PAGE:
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"This is a very bad lad, sir," remarked the governor sternly; "he only came in yesterday, and to-day, while out for exercise with the others, he must misconduct himself, and when the warder reproved him, he must swear some horrible oath against him. It is for that he his here. How many times have you been here, lad?"
The serialized cheap publications of the 1830s to 1850s are generally referred to as “bloods,” while the “dreadfuls” followed soon after, with a touch less gore and more adventure. Thomas Frost recalls that, Edward Lloyd, the first publisher to target the semi-literate, working-class British readership, offered the following explanation of his strategy for success: “Our publications circulate among a class so different in education and social position from the readers of three-volume novels, that we sometimes distrust our judgement and place the manuscript in the hands of an illiterate person--a servant or a machine boy for instance. If they pronounce favourably upon it, we think it will do” (Frost).
The works that appeared in the penny dreadfuls fall between and are indebted to the rough-hewn Newgate Calendar stories and the more complex and more expensive gothic novels of the period.1 It is primarily the sensationalism, terror, and threat of violent action that unites these three types of literature. Newgate Calendar stories, however, lack the suspense of the other two. Meanwhile, as Robert Morrison and Chris Baldick note, the authors of the tales of terror published in Blackwood’s Magazine during the first half of the nineteenth century “differ markedly from the Gothicists not just in their concise scope but also in their sharper and more explicit rendering of terror. . . . The usual tone in these stories is one of clinical observation (although without the customary detachment) rather than of genteel trepidation, and for the most part the terrors are unflinchingly ‘witnessed’, not ambiguously evoked” (xv).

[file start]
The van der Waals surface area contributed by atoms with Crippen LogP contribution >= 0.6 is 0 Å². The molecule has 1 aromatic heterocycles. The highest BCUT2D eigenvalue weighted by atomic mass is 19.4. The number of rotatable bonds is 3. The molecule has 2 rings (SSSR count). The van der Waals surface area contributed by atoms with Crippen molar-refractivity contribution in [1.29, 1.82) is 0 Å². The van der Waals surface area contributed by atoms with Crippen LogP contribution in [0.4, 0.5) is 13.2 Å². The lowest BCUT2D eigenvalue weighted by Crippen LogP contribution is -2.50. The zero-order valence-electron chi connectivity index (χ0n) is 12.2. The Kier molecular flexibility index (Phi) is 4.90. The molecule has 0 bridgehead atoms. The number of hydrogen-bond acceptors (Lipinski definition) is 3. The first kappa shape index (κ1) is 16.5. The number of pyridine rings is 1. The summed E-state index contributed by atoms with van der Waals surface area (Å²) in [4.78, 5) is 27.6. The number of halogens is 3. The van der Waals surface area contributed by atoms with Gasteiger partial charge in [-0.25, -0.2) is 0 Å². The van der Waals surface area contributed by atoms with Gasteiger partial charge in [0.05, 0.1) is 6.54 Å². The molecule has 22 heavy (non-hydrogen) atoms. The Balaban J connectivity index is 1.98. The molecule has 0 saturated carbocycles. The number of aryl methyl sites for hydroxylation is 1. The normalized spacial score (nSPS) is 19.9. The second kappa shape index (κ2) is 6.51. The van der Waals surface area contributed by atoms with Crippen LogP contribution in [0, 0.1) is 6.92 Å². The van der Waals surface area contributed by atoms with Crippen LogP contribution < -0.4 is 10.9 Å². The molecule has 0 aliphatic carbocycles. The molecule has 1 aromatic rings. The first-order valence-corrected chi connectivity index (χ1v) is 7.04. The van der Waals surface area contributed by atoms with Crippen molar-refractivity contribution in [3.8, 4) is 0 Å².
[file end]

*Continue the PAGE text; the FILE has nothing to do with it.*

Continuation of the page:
While most of the dreadful pieces were published by “hack” writers working for next to nothing, a number of respected authors also contributed to the magazines, just as the impact of the dreadfuls can be found in works by Mary Elizabeth Braddon, Wilkie Collins, Charles Dickens, Bram Stoker, and others. Despite the similarities, the cheaper materials appear to have drawn a notably larger audience than either gothic novels or the sensation novels whose popularity peaked in the 1860s. Dreadfuls existed as a major form of popular literature for much of the nineteenth century.
Peter Haining has defined the struggle between good and evil as the common factor of all dreadfuls. “While many a reader might have observed a certain flexibility in his own moral code,” he writes, “in the heroes and heroines of the penny publications this was not only inexcusable, but also unthinkable” (14). This claim is basically accurate, although of course readers did not have a unified moral code with which they measured the heroines and heroes, leaving room for ambiguity. As with gothic works, when consuming dreadfuls, one often develops an attraction to or even compassion for the villain. The excitement of their adventures is utter escapism. Highwaymen are especially seductive, often using flattery, charm, and their dashing good looks as tools in crime. Conversely, the good guy on occasion is so flatly righteous that one suspects that readers might have had some difficulty in sympathizing with this unattainable ideal. The simple plot of good versus evil may have been a standard expectation but, as the allure of the criminals and their lifestyles suggests, other values and interests were also affirmed in the characters’ various moral standards, classes, genders, sexualities, races, ethnicities, and careers.